Infections in youth linked to diabetes

Jul 04, 2006

British researchers have found an association between common infections in children and the later development of Type 1 diabetes.

Researchers from the universities of Newcastle and Leeds analyzed the medical histories of more than 4,000 patients under the age of 29 who had been diagnosed with Type 1 diabetes in the Yorkshire region over a 25-year period, The Times of London reported Tuesday.

Among those who had been diagnosed with a childhood infection, 6 to 7 percent more cases of Type 1 diabetes were found than would have been expected by chance. The incidence rose to between 7 and 14 percent in females.

Diabetes develops if the body cannot produce insulin, and Type 1 usually appears before the age of 40.

Simon O'Neill, director of care and policy at Diabetes UK, said the latest findings, published in the journal Diabetologia, was part of a growing body of research.

"This research reinforces the idea that common infections and environmental factors also play a part," O'Neill said.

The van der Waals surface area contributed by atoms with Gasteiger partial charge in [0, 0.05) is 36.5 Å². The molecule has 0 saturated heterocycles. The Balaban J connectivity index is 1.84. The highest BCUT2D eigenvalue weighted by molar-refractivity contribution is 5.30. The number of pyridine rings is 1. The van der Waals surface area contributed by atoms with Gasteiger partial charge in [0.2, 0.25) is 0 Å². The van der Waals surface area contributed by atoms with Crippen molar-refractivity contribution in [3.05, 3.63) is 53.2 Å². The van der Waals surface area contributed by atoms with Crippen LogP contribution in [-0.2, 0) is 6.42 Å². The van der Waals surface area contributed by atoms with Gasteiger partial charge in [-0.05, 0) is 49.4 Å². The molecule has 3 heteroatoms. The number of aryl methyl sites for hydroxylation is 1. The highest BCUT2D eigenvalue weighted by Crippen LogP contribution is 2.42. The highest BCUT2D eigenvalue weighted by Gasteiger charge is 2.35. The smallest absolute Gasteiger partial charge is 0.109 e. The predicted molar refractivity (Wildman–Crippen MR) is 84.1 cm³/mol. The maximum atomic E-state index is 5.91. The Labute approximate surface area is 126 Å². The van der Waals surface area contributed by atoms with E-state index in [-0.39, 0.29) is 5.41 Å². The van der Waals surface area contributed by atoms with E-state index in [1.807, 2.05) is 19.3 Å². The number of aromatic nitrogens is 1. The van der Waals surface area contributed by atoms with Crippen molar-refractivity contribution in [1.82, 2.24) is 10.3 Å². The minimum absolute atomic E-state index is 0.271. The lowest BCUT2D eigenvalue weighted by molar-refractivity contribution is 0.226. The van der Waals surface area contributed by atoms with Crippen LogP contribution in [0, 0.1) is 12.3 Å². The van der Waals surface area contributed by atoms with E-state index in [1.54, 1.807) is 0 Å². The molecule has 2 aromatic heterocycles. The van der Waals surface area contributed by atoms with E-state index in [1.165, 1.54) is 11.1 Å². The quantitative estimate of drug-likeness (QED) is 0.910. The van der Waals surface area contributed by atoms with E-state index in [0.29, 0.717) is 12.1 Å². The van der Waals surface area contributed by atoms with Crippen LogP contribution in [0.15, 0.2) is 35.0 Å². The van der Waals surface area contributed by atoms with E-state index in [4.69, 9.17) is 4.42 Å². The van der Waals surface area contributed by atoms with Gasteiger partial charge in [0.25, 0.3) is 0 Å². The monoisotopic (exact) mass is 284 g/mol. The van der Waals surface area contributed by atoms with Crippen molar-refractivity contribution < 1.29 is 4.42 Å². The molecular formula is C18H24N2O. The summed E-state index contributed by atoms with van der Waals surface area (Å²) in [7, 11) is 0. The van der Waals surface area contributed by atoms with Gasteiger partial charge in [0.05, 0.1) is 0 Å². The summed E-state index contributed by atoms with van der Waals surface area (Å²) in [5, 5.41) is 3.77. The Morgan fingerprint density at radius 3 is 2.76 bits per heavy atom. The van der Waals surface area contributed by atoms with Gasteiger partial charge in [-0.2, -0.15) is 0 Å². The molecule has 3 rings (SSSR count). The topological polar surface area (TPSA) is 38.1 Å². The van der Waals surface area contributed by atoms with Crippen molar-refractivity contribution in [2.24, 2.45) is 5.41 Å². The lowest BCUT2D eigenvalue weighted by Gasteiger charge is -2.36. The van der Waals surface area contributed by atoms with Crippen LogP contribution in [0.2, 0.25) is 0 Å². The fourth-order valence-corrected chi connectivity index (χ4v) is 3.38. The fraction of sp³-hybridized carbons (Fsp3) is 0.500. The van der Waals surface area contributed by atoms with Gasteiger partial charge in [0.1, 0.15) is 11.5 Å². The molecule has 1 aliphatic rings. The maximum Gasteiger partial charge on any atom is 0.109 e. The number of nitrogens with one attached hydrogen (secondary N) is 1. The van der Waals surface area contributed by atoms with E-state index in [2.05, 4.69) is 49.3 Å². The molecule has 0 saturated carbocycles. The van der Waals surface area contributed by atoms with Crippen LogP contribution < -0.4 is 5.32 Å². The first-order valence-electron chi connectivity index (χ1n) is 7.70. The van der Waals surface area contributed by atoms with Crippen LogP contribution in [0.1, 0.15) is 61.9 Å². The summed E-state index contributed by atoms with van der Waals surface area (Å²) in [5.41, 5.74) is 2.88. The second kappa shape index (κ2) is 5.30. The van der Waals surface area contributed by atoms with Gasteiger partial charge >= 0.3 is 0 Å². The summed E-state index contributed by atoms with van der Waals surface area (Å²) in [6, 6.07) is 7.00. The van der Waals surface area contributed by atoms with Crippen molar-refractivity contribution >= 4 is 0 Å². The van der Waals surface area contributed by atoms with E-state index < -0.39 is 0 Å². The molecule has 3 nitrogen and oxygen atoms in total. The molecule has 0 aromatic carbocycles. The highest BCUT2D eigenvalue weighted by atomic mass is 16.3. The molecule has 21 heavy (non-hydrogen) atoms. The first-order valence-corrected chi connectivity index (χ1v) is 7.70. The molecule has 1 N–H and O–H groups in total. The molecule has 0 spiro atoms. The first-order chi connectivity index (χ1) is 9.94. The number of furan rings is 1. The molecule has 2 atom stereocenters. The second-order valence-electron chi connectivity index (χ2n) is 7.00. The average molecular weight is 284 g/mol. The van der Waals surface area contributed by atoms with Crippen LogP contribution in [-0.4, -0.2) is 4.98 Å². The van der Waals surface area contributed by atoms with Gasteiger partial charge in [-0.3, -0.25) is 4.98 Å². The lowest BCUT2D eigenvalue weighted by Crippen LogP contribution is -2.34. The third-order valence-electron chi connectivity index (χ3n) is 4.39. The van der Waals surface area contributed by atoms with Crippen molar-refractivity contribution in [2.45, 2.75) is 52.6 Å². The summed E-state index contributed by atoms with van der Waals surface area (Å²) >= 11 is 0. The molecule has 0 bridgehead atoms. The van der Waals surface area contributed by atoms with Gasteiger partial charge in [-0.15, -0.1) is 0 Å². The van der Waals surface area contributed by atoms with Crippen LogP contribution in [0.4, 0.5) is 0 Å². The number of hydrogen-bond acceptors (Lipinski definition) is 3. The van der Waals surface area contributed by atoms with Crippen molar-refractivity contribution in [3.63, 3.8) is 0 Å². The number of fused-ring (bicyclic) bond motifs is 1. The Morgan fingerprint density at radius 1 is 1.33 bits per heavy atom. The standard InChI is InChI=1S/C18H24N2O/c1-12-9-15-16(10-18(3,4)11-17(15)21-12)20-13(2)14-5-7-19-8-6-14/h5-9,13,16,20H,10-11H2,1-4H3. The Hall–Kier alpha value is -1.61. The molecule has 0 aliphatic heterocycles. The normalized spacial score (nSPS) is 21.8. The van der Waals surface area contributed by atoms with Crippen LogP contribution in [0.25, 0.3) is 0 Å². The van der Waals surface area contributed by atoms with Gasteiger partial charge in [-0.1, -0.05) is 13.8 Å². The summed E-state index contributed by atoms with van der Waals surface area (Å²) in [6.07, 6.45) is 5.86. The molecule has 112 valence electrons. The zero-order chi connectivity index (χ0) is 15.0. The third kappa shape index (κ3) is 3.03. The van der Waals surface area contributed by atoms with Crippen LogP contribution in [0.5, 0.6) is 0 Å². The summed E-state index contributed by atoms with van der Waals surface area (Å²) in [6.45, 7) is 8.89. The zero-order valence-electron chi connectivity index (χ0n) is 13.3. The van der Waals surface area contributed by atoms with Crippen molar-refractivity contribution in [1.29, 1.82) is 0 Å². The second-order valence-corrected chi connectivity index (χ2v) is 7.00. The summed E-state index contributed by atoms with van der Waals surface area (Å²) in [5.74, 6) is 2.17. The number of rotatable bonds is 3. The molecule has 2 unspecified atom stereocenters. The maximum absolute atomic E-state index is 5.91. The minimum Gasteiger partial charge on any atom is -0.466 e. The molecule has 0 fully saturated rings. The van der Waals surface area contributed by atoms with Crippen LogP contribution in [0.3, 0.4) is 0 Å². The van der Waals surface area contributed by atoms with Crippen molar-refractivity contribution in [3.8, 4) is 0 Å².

Copyright 2006 by United Press International

Explore further: Global health experts call into question sub-Saharan cancer data

add to favorites email to friend print save as pdf

Related Stories

Study: Diabetes drug affecting fish in Lake Michigan

Jan 16, 2015

Researchers have found that pharmaceuticals and personal-care byproducts persist at low levels miles from sewage discharge pipes in Lake Michigan. And a study from the University of Wisconsin-Milwaukee shows that the most ...

Designer viruses could be the new antibiotics

Oct 15, 2014

Bacterial infections remain a major threat to human and animal health. Worse still, the catalogue of useful antibiotics is shrinking as pathogens build up resistance to these drugs. There are few promising ...

Recommended for you

Abdominal obesity ups risk of hip fracture

1 hour ago

(HealthDay)—Abdominal obesity is associated with increased risk of hip fracture, according to a study published in the March issue of the Journal of Internal Medicine.

Aggressive boys tend to develop into physically stronger teens

1 hour ago

Boys who show aggressive tendencies develop greater physical strength as teenagers than boys who are not aggressive, according to new research published in Psychological Science, a journal of the Association for Psychological Scienc ...

User comments : 0

Please sign in to add a comment. Registration is free, and takes less than a minute. Read more

Click here to reset your password.
Sign in to get notified via email when new comments are made.